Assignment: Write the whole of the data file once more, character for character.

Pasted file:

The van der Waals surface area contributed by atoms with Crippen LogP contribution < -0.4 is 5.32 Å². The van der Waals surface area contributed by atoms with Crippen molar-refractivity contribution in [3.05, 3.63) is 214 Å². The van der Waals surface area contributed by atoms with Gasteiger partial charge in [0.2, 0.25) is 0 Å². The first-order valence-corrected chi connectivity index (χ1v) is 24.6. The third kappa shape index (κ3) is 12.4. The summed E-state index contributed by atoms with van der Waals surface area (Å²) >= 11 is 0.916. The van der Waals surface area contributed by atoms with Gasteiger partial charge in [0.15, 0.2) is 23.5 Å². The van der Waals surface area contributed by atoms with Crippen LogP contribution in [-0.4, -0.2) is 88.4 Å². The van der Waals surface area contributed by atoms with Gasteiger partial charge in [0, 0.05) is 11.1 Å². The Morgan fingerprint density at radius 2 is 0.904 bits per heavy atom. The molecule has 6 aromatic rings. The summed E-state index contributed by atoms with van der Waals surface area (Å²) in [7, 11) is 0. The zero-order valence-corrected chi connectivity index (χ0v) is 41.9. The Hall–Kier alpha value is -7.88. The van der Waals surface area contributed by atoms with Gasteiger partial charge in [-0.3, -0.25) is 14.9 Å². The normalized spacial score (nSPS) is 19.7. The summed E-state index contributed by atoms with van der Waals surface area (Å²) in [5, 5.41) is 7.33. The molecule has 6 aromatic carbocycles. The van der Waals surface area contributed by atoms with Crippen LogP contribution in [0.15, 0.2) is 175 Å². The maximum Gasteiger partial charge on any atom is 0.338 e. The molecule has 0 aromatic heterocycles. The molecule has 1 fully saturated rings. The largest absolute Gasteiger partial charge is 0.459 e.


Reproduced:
The van der Waals surface area contributed by atoms with Crippen LogP contribution < -0.4 is 5.32 Å². The van der Waals surface area contributed by atoms with Crippen molar-refractivity contribution in [3.05, 3.63) is 214 Å². The van der Waals surface area contributed by atoms with Gasteiger partial charge in [0.2, 0.25) is 0 Å². The first-order valence-corrected chi connectivity index (χ1v) is 24.6. The third kappa shape index (κ3) is 12.4. The summed E-state index contributed by atoms with van der Waals surface area (Å²) >= 11 is 0.916. The van der Waals surface area contributed by atoms with Gasteiger partial charge in [0.15, 0.2) is 23.5 Å². The van der Waals surface area contributed by atoms with Crippen LogP contribution in [-0.4, -0.2) is 88.4 Å². The van der Waals surface area contributed by atoms with Gasteiger partial charge in [0, 0.05) is 11.1 Å². The Morgan fingerprint density at radius 2 is 0.904 bits per heavy atom. The molecule has 6 aromatic rings. The summed E-state index contributed by atoms with van der Waals surface area (Å²) in [7, 11) is 0. The zero-order valence-corrected chi connectivity index (χ0v) is 41.9. The Hall–Kier alpha value is -7.88. The van der Waals surface area contributed by atoms with Gasteiger partial charge in [-0.3, -0.25) is 14.9 Å². The normalized spacial score (nSPS) is 19.7. The summed E-state index contributed by atoms with van der Waals surface area (Å²) in [5, 5.41) is 7.33. The molecule has 6 aromatic carbocycles. The van der Waals surface area contributed by atoms with Crippen LogP contribution in [0.15, 0.2) is 175 Å². The maximum Gasteiger partial charge on any atom is 0.338 e. The molecule has 0 aromatic heterocycles. The molecule has 1 fully saturated rings. The largest absolute Gasteiger partial charge is 0.459 e.